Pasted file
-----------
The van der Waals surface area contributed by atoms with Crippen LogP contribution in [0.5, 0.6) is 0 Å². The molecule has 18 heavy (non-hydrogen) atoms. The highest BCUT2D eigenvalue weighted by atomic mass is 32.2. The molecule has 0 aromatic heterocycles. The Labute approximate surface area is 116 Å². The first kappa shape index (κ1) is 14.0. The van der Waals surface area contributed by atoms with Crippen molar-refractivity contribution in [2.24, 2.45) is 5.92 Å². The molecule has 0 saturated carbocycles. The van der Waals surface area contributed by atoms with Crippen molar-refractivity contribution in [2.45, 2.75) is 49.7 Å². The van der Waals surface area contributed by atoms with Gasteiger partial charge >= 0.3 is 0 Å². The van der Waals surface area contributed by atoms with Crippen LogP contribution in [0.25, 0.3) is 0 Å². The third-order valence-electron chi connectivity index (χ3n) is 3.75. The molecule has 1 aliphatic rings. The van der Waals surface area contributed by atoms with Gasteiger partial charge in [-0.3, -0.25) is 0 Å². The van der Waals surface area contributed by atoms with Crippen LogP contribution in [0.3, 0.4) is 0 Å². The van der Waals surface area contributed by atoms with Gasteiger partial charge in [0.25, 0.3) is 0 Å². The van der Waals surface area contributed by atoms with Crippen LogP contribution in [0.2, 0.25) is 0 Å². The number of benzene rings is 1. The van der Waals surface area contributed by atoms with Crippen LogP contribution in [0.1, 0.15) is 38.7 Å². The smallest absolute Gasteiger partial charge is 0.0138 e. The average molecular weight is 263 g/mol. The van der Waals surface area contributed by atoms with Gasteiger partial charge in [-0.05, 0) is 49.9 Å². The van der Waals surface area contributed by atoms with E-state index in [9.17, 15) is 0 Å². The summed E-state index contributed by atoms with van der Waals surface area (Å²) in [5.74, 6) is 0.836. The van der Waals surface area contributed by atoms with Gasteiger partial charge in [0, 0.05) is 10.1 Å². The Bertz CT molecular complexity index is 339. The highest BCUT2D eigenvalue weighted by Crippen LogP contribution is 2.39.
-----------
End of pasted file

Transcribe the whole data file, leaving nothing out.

The van der Waals surface area contributed by atoms with Crippen LogP contribution in [0.5, 0.6) is 0 Å². The molecule has 18 heavy (non-hydrogen) atoms. The highest BCUT2D eigenvalue weighted by atomic mass is 32.2. The molecule has 0 aromatic heterocycles. The Labute approximate surface area is 116 Å². The first kappa shape index (κ1) is 14.0. The van der Waals surface area contributed by atoms with Crippen molar-refractivity contribution in [2.24, 2.45) is 5.92 Å². The molecule has 0 saturated carbocycles. The van der Waals surface area contributed by atoms with Crippen molar-refractivity contribution in [2.45, 2.75) is 49.7 Å². The van der Waals surface area contributed by atoms with Gasteiger partial charge >= 0.3 is 0 Å². The van der Waals surface area contributed by atoms with Crippen LogP contribution in [0.25, 0.3) is 0 Å². The third-order valence-electron chi connectivity index (χ3n) is 3.75. The molecule has 1 aliphatic rings. The van der Waals surface area contributed by atoms with Gasteiger partial charge in [-0.3, -0.25) is 0 Å². The van der Waals surface area contributed by atoms with Crippen LogP contribution in [0.3, 0.4) is 0 Å². The van der Waals surface area contributed by atoms with Gasteiger partial charge in [0.25, 0.3) is 0 Å². The van der Waals surface area contributed by atoms with Crippen LogP contribution in [0.2, 0.25) is 0 Å². The number of benzene rings is 1. The van der Waals surface area contributed by atoms with Crippen LogP contribution in [0.1, 0.15) is 38.7 Å². The smallest absolute Gasteiger partial charge is 0.0138 e. The average molecular weight is 263 g/mol. The van der Waals surface area contributed by atoms with Gasteiger partial charge in [-0.05, 0) is 49.9 Å². The van der Waals surface area contributed by atoms with E-state index in [9.17, 15) is 0 Å². The summed E-state index contributed by atoms with van der Waals surface area (Å²) in [5.74, 6) is 0.836. The van der Waals surface area contributed by atoms with Gasteiger partial charge in [0, 0.05) is 10.1 Å². The Bertz CT molecular complexity index is 339. The highest BCUT2D eigenvalue weighted by Crippen LogP contribution is 2.39.